February 17, 2019 Theodore's Baptism
Most of you know I have been trying to learn Greek on-line. So far, it has been a lot of vocabulary. I made myself flashcards with the Greek word on one side and its English equivalent on the other. And I've divided my flashcards into 3 piles; one with verbs, one with words I know basically 100%, and third the ones I really struggle with. My most recent test, I got 20 of 21 verbs, 45 of 46 I should've gotten 100% and I got 51 of 61 in my struggle pile; the best I've ever done.
I'm getting to a point here. Two words in my know-well pile come into play today. Theos means God. Doran means gift. Theosdoran-God's gift. Theodore's name means God's gift or gift of God. And we celebrate Theo today as a gift of God.
In today's gospel, we read Luke's account of the beatitudes; we see in them a sense of times of doubt and tears and impatience. Luke's point, if we suffer now, God has blessings in store in the future. All the beatitudes are full of richness and mystery and many books have been written and sermons given on what they mean. Today, I want to look at these blessings that Luke promises in light of what we may face in life that doesn't seem much like blessings to us. These beatitudes in Luke are different than the gospel of Matthew's more well known version and I'd like to compare a bit.
First, the beatitudes Luke gives us are not in any sense spiritualized. If we do a little comparison, Matthew's first blessing says blessed are the poor in spirit. Luke is real world; blessed are the poor. Period. Of course Jesus didn't leave it there, “for yours is the kingdom of heaven.”
Matthew records, “Blessed are those who hunger and thirst for righteousness.” In this passage called the sermon on the plain, Luke records Jesus being more direct, “blessed are you who are hungry now.” Again, the blessing is not being hungry, but that Jesus promises “for you will be filled.” Did that mean that very day? No. did it mean soon? Probably not. We should remember that Luke was writing for a particular crowd. I doubt he had any idea we would be studying his words so intently 2000 later. But God's Spirit worked in such a way that Luke's word's become for us the word of God.
Let's consider what type of a congregation Luke might have been writing to. And I quote Fr Michel's blog here to help bring into focus who Luke was writing to using a bit of imagination, “Many of Luke’s congregations must have been desperately poor, most had literally fallen through the cracks. There’s a poor woman just diagnosed with breast cancer in a world that provides treatment only to those with adequate insurance. And two pews in front is a young man with HIV who can’t afford to pay for his medication and is too fearful to tell his family. There’s a young woman with anorexia; she’s unwittingly bought into the lie that to be thin is the ultimate goal for every woman. Near her is a working mother who holds her last paycheck, sitting next to a student on academic probation who just flunked chemistry, across from an alcoholic wondering if he can maybe take a few dollars out of the basket when offertory time comes.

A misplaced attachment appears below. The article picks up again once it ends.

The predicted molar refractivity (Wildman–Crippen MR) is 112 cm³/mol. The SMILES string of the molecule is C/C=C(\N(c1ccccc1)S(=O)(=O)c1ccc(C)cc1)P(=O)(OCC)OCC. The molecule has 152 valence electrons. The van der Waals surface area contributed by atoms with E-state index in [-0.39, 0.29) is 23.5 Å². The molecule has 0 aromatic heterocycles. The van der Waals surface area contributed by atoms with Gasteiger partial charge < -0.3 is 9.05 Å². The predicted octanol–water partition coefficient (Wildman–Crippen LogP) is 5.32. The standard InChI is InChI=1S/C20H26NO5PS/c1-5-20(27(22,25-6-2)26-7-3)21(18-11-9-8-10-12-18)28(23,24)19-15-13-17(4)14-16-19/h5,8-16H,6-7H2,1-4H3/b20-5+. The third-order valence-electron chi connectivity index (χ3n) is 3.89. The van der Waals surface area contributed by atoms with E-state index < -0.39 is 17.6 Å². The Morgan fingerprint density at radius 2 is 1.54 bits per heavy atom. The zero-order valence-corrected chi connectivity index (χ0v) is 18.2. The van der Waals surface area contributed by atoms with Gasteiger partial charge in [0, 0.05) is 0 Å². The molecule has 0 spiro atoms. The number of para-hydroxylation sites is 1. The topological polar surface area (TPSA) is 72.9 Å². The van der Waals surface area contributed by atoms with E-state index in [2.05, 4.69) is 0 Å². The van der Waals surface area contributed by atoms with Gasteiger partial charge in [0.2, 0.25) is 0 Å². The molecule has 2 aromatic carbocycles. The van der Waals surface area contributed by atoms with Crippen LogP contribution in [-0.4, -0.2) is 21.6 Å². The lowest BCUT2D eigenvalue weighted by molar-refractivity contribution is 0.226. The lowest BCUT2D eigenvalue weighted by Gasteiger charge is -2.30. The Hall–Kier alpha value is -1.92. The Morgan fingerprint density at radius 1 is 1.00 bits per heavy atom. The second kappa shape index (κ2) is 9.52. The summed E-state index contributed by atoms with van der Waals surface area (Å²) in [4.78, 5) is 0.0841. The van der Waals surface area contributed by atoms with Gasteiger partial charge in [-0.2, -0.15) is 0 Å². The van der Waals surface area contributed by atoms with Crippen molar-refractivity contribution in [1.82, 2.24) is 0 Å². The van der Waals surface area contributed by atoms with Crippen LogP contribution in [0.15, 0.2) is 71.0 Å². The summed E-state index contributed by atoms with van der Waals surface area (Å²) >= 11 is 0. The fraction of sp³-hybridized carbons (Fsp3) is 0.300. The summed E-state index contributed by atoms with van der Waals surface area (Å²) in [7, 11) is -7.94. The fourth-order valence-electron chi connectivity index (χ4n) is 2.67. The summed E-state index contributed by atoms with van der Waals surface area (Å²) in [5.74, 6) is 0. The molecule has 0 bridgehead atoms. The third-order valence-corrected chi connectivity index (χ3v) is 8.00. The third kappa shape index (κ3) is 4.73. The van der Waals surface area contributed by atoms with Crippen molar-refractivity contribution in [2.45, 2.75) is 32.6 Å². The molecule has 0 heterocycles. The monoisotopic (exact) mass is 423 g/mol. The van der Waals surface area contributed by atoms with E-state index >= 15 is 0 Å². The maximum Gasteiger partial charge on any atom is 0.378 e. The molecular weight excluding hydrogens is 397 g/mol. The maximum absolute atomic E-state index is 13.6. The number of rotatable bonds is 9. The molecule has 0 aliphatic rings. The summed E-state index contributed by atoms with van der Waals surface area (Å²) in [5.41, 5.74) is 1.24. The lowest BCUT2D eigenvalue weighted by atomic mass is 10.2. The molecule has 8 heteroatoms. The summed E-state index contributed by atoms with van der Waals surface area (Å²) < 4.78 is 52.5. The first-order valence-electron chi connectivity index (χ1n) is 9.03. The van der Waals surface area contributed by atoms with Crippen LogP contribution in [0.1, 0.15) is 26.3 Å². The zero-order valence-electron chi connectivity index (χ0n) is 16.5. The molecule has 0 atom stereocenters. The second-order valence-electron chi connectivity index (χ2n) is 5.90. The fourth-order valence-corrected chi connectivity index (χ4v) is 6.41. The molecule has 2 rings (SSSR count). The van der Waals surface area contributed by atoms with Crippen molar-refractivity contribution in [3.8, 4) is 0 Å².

Luke’s Jesus is not only very near to these people; Luke’s Jesus identifies with them. His Jesus doesn’t stand alone on some mountaintop but comes out from behind the altar and walks among the people. 'Blessed are you who are crying right now,' he says, 'for you are going to laugh. You will laugh because God is already at work resurrecting your failures, transforming your sorrows.'
I think Luke's beatitudes work on this day when we celebrate the culmination of 6 years of waiting for a baby. The journey from tears of sorrow to tears of joy has not been easy. I so appreciate the way these two, but especially Katie, shared their pain and their hope. And not only their pain, but the pain of so many with reproductive issues. And we rejoice today, but with a measure of understanding that not every empty womb is filled. Not every couple praying for a baby receives the answer they seek. And the hard part can be to realize that God is every bit as loving, every bit as omnipotent, every bit as invested in those lives as in this miracle we witness today. God is not only God when everything is going good and our prayers are being answered. God is God in the valley, in the bad diagnosis, in the loneliness; with the hungry, the poor, the persecuted. In truth, the beatitudes are eschatological. There is no promise of fulfillment in the here and now. The promise is to be fulfilled when God's kingdom comes, God's will is done. We get glimpses of blessings now, but in truth the full blessing comes in the fullness of time.